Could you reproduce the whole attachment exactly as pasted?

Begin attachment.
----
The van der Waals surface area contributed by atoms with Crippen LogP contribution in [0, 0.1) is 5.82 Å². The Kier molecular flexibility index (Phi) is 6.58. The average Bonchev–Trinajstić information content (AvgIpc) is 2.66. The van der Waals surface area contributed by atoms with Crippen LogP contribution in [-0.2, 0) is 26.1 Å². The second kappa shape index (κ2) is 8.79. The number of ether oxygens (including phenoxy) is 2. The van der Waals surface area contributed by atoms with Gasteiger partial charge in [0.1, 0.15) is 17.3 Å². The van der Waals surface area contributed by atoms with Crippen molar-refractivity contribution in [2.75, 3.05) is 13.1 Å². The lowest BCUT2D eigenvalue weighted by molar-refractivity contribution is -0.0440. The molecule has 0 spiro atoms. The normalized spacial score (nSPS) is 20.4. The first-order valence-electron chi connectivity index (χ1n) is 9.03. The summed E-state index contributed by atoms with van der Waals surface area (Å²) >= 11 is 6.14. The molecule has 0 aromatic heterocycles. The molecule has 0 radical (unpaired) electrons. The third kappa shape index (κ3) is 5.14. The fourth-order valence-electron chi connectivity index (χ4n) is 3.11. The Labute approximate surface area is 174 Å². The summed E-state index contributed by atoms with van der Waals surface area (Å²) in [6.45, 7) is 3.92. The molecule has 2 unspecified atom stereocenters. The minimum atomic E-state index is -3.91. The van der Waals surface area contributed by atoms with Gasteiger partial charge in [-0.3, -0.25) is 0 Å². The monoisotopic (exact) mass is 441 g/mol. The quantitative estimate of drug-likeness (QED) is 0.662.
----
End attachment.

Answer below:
The van der Waals surface area contributed by atoms with Crippen LogP contribution in [0, 0.1) is 5.82 Å². The Kier molecular flexibility index (Phi) is 6.58. The average Bonchev–Trinajstić information content (AvgIpc) is 2.66. The van der Waals surface area contributed by atoms with Crippen LogP contribution in [-0.2, 0) is 26.1 Å². The second kappa shape index (κ2) is 8.79. The number of ether oxygens (including phenoxy) is 2. The van der Waals surface area contributed by atoms with Gasteiger partial charge in [0.1, 0.15) is 17.3 Å². The van der Waals surface area contributed by atoms with Crippen molar-refractivity contribution in [2.75, 3.05) is 13.1 Å². The lowest BCUT2D eigenvalue weighted by molar-refractivity contribution is -0.0440. The molecule has 0 spiro atoms. The normalized spacial score (nSPS) is 20.4. The first-order valence-electron chi connectivity index (χ1n) is 9.03. The summed E-state index contributed by atoms with van der Waals surface area (Å²) >= 11 is 6.14. The molecule has 0 aromatic heterocycles. The molecule has 0 radical (unpaired) electrons. The third kappa shape index (κ3) is 5.14. The fourth-order valence-electron chi connectivity index (χ4n) is 3.11. The Labute approximate surface area is 174 Å². The summed E-state index contributed by atoms with van der Waals surface area (Å²) in [6.45, 7) is 3.92. The molecule has 2 unspecified atom stereocenters. The minimum atomic E-state index is -3.91. The van der Waals surface area contributed by atoms with Gasteiger partial charge in [-0.3, -0.25) is 0 Å². The monoisotopic (exact) mass is 441 g/mol. The quantitative estimate of drug-likeness (QED) is 0.662.